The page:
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Friday, March 30, 2012

The Secret Path of Destiny, M.B. Tosi

The Secret Path of Destiny

By M.B. Tosi
Published by WestBow Press

In The Secret Path of Destiny, a young, disabled, German-American girl, named Isolde, and her destitute mother reach out for a lifeline being offered by a widower in the German town of Fredericksburg, Texas. The year is 1865, and the two travel from New York City through the aftermath of the Civil War. But another war is brewing, this time with Native Americans, and Isolde and her mother are heading right into the heart of Comancheria, the homeland of the Comanche. It is not the Comanche Isolde fears, but her mother’s new employer, who becomes her stepfather. Isolde realizes he is a cunning man who is not who he pretends to be. As the situation worsens, Isolde is forced to make a life-changing decision to escape; desperate, she seeks refuge with a Comanche Indian, who befriends her at first, but later joins a warring band of Comanche. Her malevolent stepfather pursues her across Texas, turning her life upside down. Eventually, Isolde accepts the difficult circumstances of her life and realizes that a person’s destiny is often hidden from view because the path is sometimes rocky.

“Just about anyone can write a book, but only a good writer can write a good book. M. B. Tosi is a very good writer, and her books are truly worth reading.” —Jim Langford, author of The Spirit of Notre Dame andQuotable Notre Dame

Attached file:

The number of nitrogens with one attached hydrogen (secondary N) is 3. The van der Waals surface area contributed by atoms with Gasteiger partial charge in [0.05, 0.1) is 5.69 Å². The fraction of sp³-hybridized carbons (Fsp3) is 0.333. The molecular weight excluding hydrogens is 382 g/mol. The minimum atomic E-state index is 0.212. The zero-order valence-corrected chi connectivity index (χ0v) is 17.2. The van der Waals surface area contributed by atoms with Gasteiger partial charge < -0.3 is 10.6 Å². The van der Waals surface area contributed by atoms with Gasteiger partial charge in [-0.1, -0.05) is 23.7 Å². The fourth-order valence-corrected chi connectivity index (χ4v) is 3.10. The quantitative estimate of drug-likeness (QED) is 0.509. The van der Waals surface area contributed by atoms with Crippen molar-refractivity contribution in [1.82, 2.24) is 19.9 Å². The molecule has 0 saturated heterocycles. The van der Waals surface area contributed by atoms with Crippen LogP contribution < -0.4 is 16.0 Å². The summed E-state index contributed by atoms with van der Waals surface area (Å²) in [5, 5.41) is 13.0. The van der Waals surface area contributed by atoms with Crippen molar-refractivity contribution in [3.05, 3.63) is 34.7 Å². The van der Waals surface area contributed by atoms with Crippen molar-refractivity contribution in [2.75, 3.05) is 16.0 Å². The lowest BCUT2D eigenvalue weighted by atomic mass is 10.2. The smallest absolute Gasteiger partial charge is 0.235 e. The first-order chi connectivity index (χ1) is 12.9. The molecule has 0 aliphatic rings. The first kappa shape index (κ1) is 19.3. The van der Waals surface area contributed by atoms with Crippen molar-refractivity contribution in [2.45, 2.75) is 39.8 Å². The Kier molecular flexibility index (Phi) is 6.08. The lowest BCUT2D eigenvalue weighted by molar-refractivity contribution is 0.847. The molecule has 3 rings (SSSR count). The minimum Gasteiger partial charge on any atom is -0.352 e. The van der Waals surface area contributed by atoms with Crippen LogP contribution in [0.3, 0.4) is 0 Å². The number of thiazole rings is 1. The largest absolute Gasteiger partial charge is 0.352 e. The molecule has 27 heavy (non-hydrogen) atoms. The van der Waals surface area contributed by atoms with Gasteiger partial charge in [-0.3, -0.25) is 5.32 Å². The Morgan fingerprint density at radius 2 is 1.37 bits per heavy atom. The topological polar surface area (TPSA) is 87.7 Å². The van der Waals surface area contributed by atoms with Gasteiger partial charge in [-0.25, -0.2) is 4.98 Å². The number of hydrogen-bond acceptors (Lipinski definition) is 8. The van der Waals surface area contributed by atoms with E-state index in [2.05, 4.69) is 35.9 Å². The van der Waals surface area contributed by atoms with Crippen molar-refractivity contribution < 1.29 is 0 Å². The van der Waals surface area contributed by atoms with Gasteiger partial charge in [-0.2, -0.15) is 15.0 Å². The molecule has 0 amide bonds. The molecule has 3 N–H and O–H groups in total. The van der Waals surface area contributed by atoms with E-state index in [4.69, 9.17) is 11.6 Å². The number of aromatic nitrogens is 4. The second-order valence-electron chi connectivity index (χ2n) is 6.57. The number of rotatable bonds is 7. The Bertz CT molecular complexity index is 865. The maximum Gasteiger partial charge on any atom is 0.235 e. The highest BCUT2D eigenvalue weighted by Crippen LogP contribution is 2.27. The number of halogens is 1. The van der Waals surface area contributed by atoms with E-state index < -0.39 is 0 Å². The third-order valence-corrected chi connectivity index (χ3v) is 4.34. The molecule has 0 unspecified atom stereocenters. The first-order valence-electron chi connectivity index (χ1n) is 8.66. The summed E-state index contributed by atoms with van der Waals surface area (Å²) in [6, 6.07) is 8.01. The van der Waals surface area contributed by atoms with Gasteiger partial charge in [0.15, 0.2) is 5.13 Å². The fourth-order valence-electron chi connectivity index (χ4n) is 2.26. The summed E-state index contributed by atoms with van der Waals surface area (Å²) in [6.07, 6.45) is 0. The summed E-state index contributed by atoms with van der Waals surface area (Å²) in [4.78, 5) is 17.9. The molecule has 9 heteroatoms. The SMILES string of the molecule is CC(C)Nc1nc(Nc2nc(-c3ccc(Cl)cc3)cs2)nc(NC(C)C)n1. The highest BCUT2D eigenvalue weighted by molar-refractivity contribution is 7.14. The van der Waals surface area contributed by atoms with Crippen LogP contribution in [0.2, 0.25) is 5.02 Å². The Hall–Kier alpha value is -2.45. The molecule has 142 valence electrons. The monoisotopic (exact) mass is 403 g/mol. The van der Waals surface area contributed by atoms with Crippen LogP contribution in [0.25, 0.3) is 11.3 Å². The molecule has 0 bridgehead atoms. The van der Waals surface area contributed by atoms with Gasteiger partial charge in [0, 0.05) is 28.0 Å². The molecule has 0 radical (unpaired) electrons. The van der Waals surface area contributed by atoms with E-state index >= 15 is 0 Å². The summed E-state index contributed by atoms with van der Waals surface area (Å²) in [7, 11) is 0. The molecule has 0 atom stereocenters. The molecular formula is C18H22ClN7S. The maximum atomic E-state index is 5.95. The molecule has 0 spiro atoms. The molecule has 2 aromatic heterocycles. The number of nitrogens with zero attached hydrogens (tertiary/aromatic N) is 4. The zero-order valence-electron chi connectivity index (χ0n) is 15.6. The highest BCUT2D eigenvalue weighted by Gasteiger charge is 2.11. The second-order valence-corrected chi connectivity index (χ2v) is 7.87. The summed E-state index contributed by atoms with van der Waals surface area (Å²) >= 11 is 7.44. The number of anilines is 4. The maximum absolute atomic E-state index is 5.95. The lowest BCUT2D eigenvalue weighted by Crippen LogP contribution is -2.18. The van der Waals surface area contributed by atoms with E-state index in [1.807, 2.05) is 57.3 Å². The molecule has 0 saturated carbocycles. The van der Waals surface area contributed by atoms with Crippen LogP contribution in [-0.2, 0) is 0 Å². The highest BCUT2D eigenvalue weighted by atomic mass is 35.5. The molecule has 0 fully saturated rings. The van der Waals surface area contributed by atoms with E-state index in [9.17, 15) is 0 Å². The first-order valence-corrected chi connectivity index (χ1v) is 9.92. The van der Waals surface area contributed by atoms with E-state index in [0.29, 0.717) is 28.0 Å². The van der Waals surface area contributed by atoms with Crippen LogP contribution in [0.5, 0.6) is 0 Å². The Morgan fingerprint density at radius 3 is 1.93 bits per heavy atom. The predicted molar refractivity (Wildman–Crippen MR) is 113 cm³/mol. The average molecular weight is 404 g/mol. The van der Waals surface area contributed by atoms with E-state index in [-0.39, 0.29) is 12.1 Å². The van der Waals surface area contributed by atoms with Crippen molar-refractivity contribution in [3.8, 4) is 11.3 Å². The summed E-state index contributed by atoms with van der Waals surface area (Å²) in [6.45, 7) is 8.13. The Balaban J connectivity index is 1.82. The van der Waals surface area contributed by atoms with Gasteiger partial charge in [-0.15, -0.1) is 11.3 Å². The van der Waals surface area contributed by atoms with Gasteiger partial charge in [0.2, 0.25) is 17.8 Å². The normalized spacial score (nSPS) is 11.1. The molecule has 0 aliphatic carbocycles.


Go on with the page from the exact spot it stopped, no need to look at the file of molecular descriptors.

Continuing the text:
From Pebblekeeper:

I was interested in this book because of the Fredericksburg / German / Native references.  My husband’s family still resides in that area, and were German Immigrants.  My Mother in Law is a Native American that married a German. I was interested in learning the German/ Native combination. I was not disappointed! However, at times, I did feel like I was reading two books side by side. The Historical Fiction part of the book is some of the best I’ve ever read. Informative, accurate, detailed – and completely spell binding.   Then we would switch to the story based in the 1860’s-80’s, and I didn’t feel like the same connection to historical truth. The vocabulary, the way they spoke to each other, some of the reactions of this young 16 year old girl, the detachment of the mother, left me scratching my head.  However, that said, this was a book I just could not put down. I read it at stop lights, at the grocery store parking lot, at an event, and then all night long. It was a less than 24 hour read.  Even though it has a romantic interest, they come together very quickly in the book – and story never really lets you know what the ending point will be – where will these characters go? You get to really be involved with all of the characters, rooting for the villains and the heroes. I can’t wait to check out the first book in the series.  I really enjoyed, especially the later part of the book – where she intertwined her faith, in God and Jesus, with the Great Spirit, and her desire that all men know forgiveness, grace and healing – and above all the Son of God. Well Done.

I received this book for for free in exchange for my review from BookSneeze.

Wednesday, March 28, 2012

“Stand by Me”, Neta Jackson


Sometimes the person you most need is the one least like you.